Ferne is particularly excited, she would love to have a gnome or three to converse with about snails and soil and fallen leaves, or just about anything else to do with nature. She has been waiting with me, doing a faerie imitation of pacing…flitting back and forth, back and forth, and when I catch the package she lights on it and begins to rip at the corners. I had to shoo her away and tell her to just sit on my shoulder and be patient. How thoughtful of him to sense my urgency and dispatch his reply by sail-mail.

After having to send Ferne away a few times I finally get the wrapping off. It’s “The Big Book of Gnome Gnames”. In it are the names of every gnome and the names of their cousins, the brownies and the hobgoblins (there are a few Leprechauns in here too) then it goes on to tell which gnomes live under what burrow and what the preferred mode of communication is (it appears to be dragonfly). That could pose a problem.


Rilley & Quinn

Rilley & Quinn

I opened the book and a couple of photo’s fell out with a hastily scratched out note, “these are two likely candidates”. The first picture is of a lovely couple seen here relaxing in the mid-afternoon sunshine.  On the back of the picture, written in tidy handwriting is “Warren & Odette outside their burrow in the Swiss Alps. Hobbies include: hat making, mushroom balancing, and snail racing”. I flipped the picture over and showed Ferne. She politely clapped then pointed to the other picture. “Oh, you want to see the other pair?” She gave me a huge grin and nodded.

This next picture is of a couple of hardy looking lads, brothers I’m assuming, their names are Rilley & Quin. On the back of the picture, in scratchy print it say: “adept blacksmiths…references upon request, address to: the gnome in charge, third hollow log past the pond in the Black Forrest”. Nice and to the point, “what do you think Ferne?” I don’t really have to ask because when I look up at her she is whipping around my head doing her best imitation of snail racing (which made me dizzy to watch). If nothing else, faeries teach you patience.

This isn’t going to be an easy decision to make, they would both make a nice addition to my garden. The brothers could repair the latch on my gate, but having a little lady gnome would appeal to the faeries more. I’m going to have to sleep on it. I really must send a thank you note to my brother, the rogue pirate, Captain Rancid Randy, the Scourge of the Seven Seas….(aarrrg! his words, not mine).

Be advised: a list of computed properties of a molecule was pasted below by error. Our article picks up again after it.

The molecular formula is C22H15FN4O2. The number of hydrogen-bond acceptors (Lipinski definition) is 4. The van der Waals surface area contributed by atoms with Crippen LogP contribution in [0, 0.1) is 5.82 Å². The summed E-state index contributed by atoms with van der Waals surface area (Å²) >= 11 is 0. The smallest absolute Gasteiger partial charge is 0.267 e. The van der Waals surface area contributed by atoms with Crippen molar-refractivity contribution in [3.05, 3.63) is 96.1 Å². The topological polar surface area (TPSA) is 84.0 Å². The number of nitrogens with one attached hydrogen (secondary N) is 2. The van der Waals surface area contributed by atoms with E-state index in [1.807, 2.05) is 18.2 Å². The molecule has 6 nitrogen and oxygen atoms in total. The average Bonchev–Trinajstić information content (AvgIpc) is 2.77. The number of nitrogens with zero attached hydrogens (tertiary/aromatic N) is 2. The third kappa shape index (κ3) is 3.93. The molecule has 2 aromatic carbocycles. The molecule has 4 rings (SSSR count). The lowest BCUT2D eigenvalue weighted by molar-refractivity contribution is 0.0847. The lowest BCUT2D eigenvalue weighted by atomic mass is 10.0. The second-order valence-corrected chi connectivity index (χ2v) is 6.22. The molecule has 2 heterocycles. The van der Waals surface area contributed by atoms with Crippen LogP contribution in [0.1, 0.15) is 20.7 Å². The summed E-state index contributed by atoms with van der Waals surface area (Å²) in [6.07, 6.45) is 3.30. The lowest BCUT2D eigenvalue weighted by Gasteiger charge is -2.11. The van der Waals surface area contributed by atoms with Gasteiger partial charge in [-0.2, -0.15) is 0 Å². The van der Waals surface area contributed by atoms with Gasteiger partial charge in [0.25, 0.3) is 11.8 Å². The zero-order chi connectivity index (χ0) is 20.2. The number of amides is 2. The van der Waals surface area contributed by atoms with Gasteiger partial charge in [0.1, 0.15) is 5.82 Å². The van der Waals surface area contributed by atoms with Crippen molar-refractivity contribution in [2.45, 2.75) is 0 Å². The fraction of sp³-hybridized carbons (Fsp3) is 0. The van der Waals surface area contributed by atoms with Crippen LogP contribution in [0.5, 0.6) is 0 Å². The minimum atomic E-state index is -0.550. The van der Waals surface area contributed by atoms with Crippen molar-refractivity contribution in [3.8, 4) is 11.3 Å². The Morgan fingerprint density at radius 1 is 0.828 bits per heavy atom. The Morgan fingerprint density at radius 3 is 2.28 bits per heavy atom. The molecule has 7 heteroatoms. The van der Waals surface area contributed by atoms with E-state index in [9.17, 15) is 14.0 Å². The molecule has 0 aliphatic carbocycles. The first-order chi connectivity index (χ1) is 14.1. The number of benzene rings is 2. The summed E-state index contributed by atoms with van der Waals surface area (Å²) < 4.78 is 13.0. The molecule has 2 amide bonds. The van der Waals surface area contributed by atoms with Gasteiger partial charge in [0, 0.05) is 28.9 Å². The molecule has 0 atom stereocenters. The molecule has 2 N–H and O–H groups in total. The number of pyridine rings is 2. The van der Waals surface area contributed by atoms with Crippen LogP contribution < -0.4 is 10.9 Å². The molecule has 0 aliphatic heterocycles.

© Tami Ruesch, The Misty World of Arial Hollyberry, 2009.

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It looks as if we are going to have another gray day. The storm that hit two days ago has yet to loose its icy grip. I scan the skies for any sign of blue and head into the kitchen to grab my morning coffee. Out in the garden, Sunny is dancing through the light snow that is falling, she comes up to the window, taps at it once, smiles, waves and is back to the snowflake dance. I think, this is a nice peaceful start to the day.

I shouldn’t be in such a hurry to make that kind of assumption. Having three Chihuahua’s and faeries (probably in the thousands now!) means that some conflict, at some time, is inevitable. It is usually when I let the dogs out back. (and sometimes if a couple get in the house like they did the other day).

Like now, all the dogs are taking their sweet time to do their duty (you know what I mean) and they are wading, and sniffing, and generally poking around the yard. I,on the other hand, am standing inside the back door, staying warm. I watch as seven faeries shoot through the opening in the ivy and quickly fly up into the Hawthorne tree coming to rest on a branch that is very heavy with wet snow. Faeries above, dogs below, this can’t be good!

All seven faeries start to jump up and down on the branch (it takes seven of them to even make it move). Below, the dogs are just minding their own business. I tried to get their attention, but they have a habit of not coming to me when I call, if they don’t want to. Well, Lucy and Merry had wandered off to the other side of the yard leaving Edie by herself, yes, you guessed it, right in the path a very wet plop of snow.


It was like watching a slow motion movie…faeries jumping, Edie sniffing, and a very large clump of snow falling! And, just like in the movies, right when the snow was three inches above Edie’s head, everything reverted back to regular speed. The problem was that I couldn’t get to her before the snow did.

Now, Edie was the runt of the litter and has had her share of frights in the short time she has been with us. She is very suspicious and scares easily. She is also very vocal in her disapproval. A split second later, the snow hit her square on the head sending sprays of water in every direction. Edie cowers, looks around and then lets out a scream that would wake the dead. And she doesn’t stop screaming, oh no, she streaks  across the yard like a furry shrieking comet,  screaming at the top of her lungs.